Reviewing Yelp’s PR War Against Google


It’s no secret that Yelp has a vendetta against Google. Yelp has long complained that Google favors its own content in search results over Yelp’s, most recently in a recent 60 Minutes piece and in its new “Focus on the User” campaign. Despite having no problem reaching its users, Yelp has engaged in a multi-year campaign to use antitrust law to force Google to direct more traffic to its services. While Yelp may have convinced some TV producers, its biggest problem is the cornerstone of antitrust law is that it exists to protect consumers and not competitors.

Yelp has already made its case to antitrust enforcers, and the FTC comprehensively investigated Google’s conduct. At the end of this long investigation, all five Commissioners unanimously decided to close the investigation into Google Search’s product changes in accordance with the unanimous recommendations of staff. The FTC also specifically addressed Yelp’s allegations that Google ranks its own content higher than Yelp’s and disadvantages Yelp in search rankings, stating:

Google’s display of its own content could plausibly be viewed as an improvement in the overall quality of Google’s search product. Similarly, we have not found sufficient evidence that Google manipulates its search algorithms to unfairly disadvantage vertical websites that compete with Google-owned vertical properties.

Since the FTC closed its investigation, Yelp’s user base has grown by close to 70%. Despite this, Yelp continues to lobby and continues to get attention five years later. So it is worth considering why the FTC closed its last investigation and whether those reasons still hold true today.

Simply put, the evidence before the FTC didn’t show that Google’s conduct hurt consumers and instead led to the conclusion that Google’s innovations in Search benefited consumers. Yes, Google shows its own results in direct answer to consumers’ questions (think of the map you see when you search for an address). And yes, Google gains from this increase in consumer attention. But the important measure is not whether Google benefitted or competitors are harmed, it’s whether the conduct benefits consumers.

Using this measure, it remains true that Google’s immediate answers are useful to consumers many of whom want an immediate answer. The obvious benefit is that a consumer received an answer right away rather than being directed to another site to perform another search. Unsurprisingly, Google’s innovation has been adopted industry-wide, and similar results by Bing and Yahoo! shows the value acceptance of immediate answers to consumers.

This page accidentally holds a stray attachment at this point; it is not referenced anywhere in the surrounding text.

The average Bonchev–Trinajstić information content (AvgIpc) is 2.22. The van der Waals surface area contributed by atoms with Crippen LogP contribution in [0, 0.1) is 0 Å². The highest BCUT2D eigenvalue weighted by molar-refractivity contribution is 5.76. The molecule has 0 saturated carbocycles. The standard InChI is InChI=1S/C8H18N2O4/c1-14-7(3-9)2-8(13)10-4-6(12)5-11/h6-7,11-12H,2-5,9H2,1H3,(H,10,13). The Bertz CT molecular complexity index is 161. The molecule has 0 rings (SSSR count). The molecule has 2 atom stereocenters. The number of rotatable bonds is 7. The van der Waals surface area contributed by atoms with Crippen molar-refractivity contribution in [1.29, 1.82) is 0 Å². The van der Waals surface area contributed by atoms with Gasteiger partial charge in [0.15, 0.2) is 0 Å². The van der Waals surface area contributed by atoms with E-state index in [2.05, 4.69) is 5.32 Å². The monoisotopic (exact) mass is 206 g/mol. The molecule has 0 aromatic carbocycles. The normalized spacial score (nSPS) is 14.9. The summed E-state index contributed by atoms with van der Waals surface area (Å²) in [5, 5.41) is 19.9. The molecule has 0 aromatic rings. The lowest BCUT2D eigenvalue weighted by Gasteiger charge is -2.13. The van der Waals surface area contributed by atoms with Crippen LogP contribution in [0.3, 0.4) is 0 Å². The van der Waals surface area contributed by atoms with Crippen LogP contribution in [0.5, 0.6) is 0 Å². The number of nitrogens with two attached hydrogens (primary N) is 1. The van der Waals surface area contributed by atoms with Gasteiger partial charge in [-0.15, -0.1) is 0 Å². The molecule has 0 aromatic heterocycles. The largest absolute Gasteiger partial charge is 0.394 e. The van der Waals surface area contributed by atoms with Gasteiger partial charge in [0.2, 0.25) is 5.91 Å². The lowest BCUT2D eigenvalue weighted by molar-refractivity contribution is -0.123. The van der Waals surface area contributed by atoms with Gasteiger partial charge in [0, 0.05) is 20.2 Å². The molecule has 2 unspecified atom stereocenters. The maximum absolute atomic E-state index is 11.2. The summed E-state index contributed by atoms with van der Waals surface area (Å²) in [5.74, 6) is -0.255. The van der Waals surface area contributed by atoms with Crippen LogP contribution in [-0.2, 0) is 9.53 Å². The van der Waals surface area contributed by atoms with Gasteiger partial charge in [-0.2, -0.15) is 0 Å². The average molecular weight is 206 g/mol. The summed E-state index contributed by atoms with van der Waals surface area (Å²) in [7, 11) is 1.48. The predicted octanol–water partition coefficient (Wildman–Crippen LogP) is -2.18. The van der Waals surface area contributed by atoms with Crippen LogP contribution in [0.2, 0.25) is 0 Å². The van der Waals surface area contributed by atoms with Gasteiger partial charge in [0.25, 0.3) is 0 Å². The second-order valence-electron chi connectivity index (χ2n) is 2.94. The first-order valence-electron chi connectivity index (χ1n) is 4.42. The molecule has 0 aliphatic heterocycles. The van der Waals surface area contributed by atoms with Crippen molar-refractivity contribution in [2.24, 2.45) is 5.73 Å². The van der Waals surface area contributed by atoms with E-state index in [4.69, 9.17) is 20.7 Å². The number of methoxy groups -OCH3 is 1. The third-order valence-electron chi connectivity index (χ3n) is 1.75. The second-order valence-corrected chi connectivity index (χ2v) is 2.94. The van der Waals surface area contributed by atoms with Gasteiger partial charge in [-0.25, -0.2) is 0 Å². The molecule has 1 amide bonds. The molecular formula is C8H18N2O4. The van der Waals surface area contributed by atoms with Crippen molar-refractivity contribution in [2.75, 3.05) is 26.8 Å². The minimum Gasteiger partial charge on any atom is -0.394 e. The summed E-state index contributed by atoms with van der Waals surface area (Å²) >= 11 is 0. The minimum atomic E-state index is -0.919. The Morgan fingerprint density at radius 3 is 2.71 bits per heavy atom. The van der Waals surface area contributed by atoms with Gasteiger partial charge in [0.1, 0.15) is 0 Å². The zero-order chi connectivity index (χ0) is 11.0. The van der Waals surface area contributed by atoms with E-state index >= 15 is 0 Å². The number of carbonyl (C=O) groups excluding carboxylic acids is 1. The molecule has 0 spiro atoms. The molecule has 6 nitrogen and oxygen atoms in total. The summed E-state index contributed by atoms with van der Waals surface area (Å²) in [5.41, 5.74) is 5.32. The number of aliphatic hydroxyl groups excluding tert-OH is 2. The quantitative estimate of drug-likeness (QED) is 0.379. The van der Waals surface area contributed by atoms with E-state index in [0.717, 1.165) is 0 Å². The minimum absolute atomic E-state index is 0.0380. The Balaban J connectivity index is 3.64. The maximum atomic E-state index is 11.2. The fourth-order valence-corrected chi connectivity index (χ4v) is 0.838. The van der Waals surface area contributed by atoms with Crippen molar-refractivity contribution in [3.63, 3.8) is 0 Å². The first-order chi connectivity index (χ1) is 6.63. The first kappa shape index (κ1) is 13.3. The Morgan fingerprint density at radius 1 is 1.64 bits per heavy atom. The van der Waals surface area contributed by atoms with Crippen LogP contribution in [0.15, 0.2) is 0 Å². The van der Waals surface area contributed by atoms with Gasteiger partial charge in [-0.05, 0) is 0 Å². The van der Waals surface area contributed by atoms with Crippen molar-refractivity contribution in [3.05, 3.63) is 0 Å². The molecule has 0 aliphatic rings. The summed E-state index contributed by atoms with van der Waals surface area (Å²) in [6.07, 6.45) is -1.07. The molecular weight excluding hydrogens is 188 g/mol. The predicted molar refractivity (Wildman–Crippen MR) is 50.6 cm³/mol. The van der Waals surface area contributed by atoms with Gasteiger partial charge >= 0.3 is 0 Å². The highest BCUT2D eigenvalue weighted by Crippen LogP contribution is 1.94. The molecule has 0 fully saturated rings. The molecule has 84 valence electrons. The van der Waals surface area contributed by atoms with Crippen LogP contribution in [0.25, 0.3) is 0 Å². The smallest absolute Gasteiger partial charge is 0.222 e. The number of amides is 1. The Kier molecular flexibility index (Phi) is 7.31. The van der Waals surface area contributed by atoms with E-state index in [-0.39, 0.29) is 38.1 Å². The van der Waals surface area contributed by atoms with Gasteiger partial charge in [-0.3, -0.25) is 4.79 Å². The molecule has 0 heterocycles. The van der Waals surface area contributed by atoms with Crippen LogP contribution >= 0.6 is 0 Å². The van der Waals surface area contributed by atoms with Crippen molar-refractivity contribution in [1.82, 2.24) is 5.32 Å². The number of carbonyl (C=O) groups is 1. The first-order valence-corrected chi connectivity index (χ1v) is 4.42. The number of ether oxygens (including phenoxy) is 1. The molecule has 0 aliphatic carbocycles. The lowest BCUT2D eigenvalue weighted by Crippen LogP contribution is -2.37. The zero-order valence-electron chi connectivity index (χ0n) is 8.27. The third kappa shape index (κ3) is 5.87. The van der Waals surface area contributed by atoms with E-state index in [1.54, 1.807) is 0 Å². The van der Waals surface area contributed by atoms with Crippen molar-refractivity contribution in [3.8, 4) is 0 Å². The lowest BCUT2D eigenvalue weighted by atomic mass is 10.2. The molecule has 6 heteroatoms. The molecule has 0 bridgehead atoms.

Even a measure focused on Yelp’s welfare wouldn’t lead to enforcement. While Yelp’s sour grapes are unlikely to stop, it was clear at the time of the FTC investigation that competition was a click away. And Yelp’s continued rapid user growth since the FTC closed its investigation vindicates the FTC’s conclusion. One might question whether this campaign is worth the continued expense of resources, especially now that consumers’ reliance on smartphone apps gives Yelp a direct conduit to their customers. Indeed, Yelp’s app is currently ranked the #1 app in the Android Play Store’s travel and local section with over 10 million downloads. And Yelp is available on many different surfaces that don’t rely on Google, like Apple’s App Store, Amazon’s Alexa, Toyota’s Entune portal, and more. Thus, in addition to a lack of consumer harm, and there’s scant evidence of harm to Yelp as well.

More broadly, the claims that Google is acting like a monopolist don’t square with reality. We expect monopolies to invest less in product improvements and charge more when faced with a lack of competition, leading to plummeting sentiment amongst consumers stuck with high prices and stagnate services.  But Google is ranked as America’s most loved brand by Morning Consult and third most respected brand by Fortune and continues to provide a long list of free services. And given Google’s need to keep up in a highly competitive market, its R&D spending is the second highest in the world. Google’s Search innovations are a reflection of this need to focus on keeping users happy in a competitive market.

There is nothing to indicate that antitrust regulation needs to be changed to accommodate Yelp’s complaints against Google. Indeed, doing so would be a dangerous precedent for a body of law meant to protect ordinary consumers. As Yelp continues its call for regulation over the years, we should continue contrasting their complaints against the clear evidence of consumer benefit.

Algolia Trends

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